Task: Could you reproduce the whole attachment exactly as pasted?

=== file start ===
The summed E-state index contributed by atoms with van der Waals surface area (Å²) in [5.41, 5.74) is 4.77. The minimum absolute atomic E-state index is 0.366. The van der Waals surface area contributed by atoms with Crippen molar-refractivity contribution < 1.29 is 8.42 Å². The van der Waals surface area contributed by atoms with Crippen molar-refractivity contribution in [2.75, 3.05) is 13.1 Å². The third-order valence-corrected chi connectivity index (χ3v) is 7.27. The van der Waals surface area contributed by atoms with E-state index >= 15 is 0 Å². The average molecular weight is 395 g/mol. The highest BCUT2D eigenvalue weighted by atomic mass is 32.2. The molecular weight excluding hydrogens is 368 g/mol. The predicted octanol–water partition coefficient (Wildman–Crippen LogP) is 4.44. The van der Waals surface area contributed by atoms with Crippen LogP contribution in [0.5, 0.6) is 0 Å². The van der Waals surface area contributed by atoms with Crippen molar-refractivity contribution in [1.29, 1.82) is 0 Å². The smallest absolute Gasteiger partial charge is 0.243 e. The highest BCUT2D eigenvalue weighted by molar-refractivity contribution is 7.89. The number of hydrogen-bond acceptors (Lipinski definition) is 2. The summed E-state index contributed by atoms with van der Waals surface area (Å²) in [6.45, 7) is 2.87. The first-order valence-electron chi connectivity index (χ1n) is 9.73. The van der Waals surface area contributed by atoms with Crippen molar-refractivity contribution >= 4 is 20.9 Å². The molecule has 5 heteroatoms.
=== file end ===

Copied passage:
The summed E-state index contributed by atoms with van der Waals surface area (Å²) in [5.41, 5.74) is 4.77. The minimum absolute atomic E-state index is 0.366. The van der Waals surface area contributed by atoms with Crippen molar-refractivity contribution < 1.29 is 8.42 Å². The van der Waals surface area contributed by atoms with Crippen molar-refractivity contribution in [2.75, 3.05) is 13.1 Å². The third-order valence-corrected chi connectivity index (χ3v) is 7.27. The van der Waals surface area contributed by atoms with E-state index >= 15 is 0 Å². The average molecular weight is 395 g/mol. The highest BCUT2D eigenvalue weighted by atomic mass is 32.2. The molecular weight excluding hydrogens is 368 g/mol. The predicted octanol–water partition coefficient (Wildman–Crippen LogP) is 4.44. The van der Waals surface area contributed by atoms with Crippen LogP contribution in [0.5, 0.6) is 0 Å². The van der Waals surface area contributed by atoms with Crippen molar-refractivity contribution in [1.29, 1.82) is 0 Å². The smallest absolute Gasteiger partial charge is 0.243 e. The highest BCUT2D eigenvalue weighted by molar-refractivity contribution is 7.89. The number of hydrogen-bond acceptors (Lipinski definition) is 2. The summed E-state index contributed by atoms with van der Waals surface area (Å²) in [6.45, 7) is 2.87. The first-order valence-electron chi connectivity index (χ1n) is 9.73. The van der Waals surface area contributed by atoms with Crippen molar-refractivity contribution >= 4 is 20.9 Å². The molecule has 5 heteroatoms.